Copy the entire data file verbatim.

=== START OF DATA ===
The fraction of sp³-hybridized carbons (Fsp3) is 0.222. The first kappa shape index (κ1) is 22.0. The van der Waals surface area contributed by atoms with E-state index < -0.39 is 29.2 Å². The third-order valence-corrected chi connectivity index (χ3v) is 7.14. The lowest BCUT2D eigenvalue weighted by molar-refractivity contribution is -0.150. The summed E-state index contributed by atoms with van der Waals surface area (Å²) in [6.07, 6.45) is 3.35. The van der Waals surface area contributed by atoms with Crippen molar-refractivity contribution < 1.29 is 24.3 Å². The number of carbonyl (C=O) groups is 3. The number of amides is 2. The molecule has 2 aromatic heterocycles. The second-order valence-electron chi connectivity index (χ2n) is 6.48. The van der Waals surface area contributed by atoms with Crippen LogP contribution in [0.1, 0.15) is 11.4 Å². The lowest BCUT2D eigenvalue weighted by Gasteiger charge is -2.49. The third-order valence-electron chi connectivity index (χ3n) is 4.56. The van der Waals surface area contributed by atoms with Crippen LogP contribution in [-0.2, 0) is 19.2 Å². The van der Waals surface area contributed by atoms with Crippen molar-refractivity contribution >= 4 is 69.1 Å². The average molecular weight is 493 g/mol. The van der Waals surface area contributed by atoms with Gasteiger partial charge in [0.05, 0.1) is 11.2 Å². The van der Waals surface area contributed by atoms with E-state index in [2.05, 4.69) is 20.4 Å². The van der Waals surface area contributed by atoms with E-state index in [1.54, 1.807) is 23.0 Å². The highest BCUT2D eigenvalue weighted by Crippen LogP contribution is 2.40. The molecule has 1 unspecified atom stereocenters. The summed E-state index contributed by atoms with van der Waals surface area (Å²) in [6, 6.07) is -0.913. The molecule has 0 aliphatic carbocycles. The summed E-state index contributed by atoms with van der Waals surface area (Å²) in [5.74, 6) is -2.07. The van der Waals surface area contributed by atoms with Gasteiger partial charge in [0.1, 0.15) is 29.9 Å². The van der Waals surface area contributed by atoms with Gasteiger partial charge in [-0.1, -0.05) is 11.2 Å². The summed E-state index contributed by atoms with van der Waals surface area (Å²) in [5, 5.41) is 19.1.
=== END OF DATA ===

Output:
The fraction of sp³-hybridized carbons (Fsp3) is 0.222. The first kappa shape index (κ1) is 22.0. The van der Waals surface area contributed by atoms with E-state index < -0.39 is 29.2 Å². The third-order valence-corrected chi connectivity index (χ3v) is 7.14. The lowest BCUT2D eigenvalue weighted by molar-refractivity contribution is -0.150. The summed E-state index contributed by atoms with van der Waals surface area (Å²) in [6.07, 6.45) is 3.35. The van der Waals surface area contributed by atoms with Crippen molar-refractivity contribution < 1.29 is 24.3 Å². The number of carbonyl (C=O) groups is 3. The number of amides is 2. The molecule has 2 aromatic heterocycles. The second-order valence-electron chi connectivity index (χ2n) is 6.48. The van der Waals surface area contributed by atoms with Crippen LogP contribution in [0.1, 0.15) is 11.4 Å². The lowest BCUT2D eigenvalue weighted by Gasteiger charge is -2.49. The third-order valence-electron chi connectivity index (χ3n) is 4.56. The van der Waals surface area contributed by atoms with Crippen LogP contribution in [-0.2, 0) is 19.2 Å². The van der Waals surface area contributed by atoms with Crippen molar-refractivity contribution >= 4 is 69.1 Å². The average molecular weight is 493 g/mol. The van der Waals surface area contributed by atoms with Gasteiger partial charge in [0.05, 0.1) is 11.2 Å². The van der Waals surface area contributed by atoms with E-state index in [2.05, 4.69) is 20.4 Å². The van der Waals surface area contributed by atoms with E-state index in [1.54, 1.807) is 23.0 Å². The highest BCUT2D eigenvalue weighted by Crippen LogP contribution is 2.40. The molecule has 1 unspecified atom stereocenters. The summed E-state index contributed by atoms with van der Waals surface area (Å²) in [6, 6.07) is -0.913. The molecule has 0 aliphatic carbocycles. The summed E-state index contributed by atoms with van der Waals surface area (Å²) in [5.74, 6) is -2.07. The van der Waals surface area contributed by atoms with Gasteiger partial charge in [0.1, 0.15) is 29.9 Å². The van der Waals surface area contributed by atoms with Gasteiger partial charge in [-0.1, -0.05) is 11.2 Å². The summed E-state index contributed by atoms with van der Waals surface area (Å²) in [5, 5.41) is 19.1.